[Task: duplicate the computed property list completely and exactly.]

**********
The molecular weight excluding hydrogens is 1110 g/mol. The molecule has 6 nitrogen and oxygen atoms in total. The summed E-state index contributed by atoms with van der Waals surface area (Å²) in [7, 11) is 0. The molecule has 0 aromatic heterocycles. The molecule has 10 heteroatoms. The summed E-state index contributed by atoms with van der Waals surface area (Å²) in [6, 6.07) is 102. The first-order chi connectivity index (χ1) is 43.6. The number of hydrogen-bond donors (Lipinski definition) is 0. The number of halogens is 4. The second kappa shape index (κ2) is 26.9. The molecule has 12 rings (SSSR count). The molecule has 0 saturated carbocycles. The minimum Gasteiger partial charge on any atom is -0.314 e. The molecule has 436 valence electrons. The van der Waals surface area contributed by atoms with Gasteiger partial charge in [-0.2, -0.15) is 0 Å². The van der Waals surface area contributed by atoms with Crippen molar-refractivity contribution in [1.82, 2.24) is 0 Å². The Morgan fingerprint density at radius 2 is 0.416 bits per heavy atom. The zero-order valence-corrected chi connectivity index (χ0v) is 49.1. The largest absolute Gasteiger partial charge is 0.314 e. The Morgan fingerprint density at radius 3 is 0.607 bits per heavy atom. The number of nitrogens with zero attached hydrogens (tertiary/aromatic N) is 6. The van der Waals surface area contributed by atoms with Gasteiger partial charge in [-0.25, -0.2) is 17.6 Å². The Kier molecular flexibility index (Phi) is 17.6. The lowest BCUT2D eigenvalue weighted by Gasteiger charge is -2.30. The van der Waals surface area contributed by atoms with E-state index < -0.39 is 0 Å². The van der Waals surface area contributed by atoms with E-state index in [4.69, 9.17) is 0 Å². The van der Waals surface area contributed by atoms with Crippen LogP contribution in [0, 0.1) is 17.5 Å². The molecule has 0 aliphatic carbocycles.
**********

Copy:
The molecular weight excluding hydrogens is 1110 g/mol. The molecule has 6 nitrogen and oxygen atoms in total. The summed E-state index contributed by atoms with van der Waals surface area (Å²) in [7, 11) is 0. The molecule has 0 aromatic heterocycles. The molecule has 10 heteroatoms. The summed E-state index contributed by atoms with van der Waals surface area (Å²) in [6, 6.07) is 102. The first-order chi connectivity index (χ1) is 43.6. The number of hydrogen-bond donors (Lipinski definition) is 0. The number of halogens is 4. The second kappa shape index (κ2) is 26.9. The molecule has 12 rings (SSSR count). The molecule has 0 saturated carbocycles. The minimum Gasteiger partial charge on any atom is -0.314 e. The molecule has 436 valence electrons. The van der Waals surface area contributed by atoms with Gasteiger partial charge in [-0.2, -0.15) is 0 Å². The van der Waals surface area contributed by atoms with Crippen molar-refractivity contribution in [1.82, 2.24) is 0 Å². The Morgan fingerprint density at radius 2 is 0.416 bits per heavy atom. The zero-order valence-corrected chi connectivity index (χ0v) is 49.1. The largest absolute Gasteiger partial charge is 0.314 e. The Morgan fingerprint density at radius 3 is 0.607 bits per heavy atom. The number of nitrogens with zero attached hydrogens (tertiary/aromatic N) is 6. The van der Waals surface area contributed by atoms with Gasteiger partial charge in [-0.25, -0.2) is 17.6 Å². The Kier molecular flexibility index (Phi) is 17.6. The lowest BCUT2D eigenvalue weighted by Gasteiger charge is -2.30. The van der Waals surface area contributed by atoms with E-state index < -0.39 is 0 Å². The van der Waals surface area contributed by atoms with E-state index in [4.69, 9.17) is 0 Å². The van der Waals surface area contributed by atoms with Crippen LogP contribution in [0, 0.1) is 17.5 Å². The molecule has 0 aliphatic carbocycles.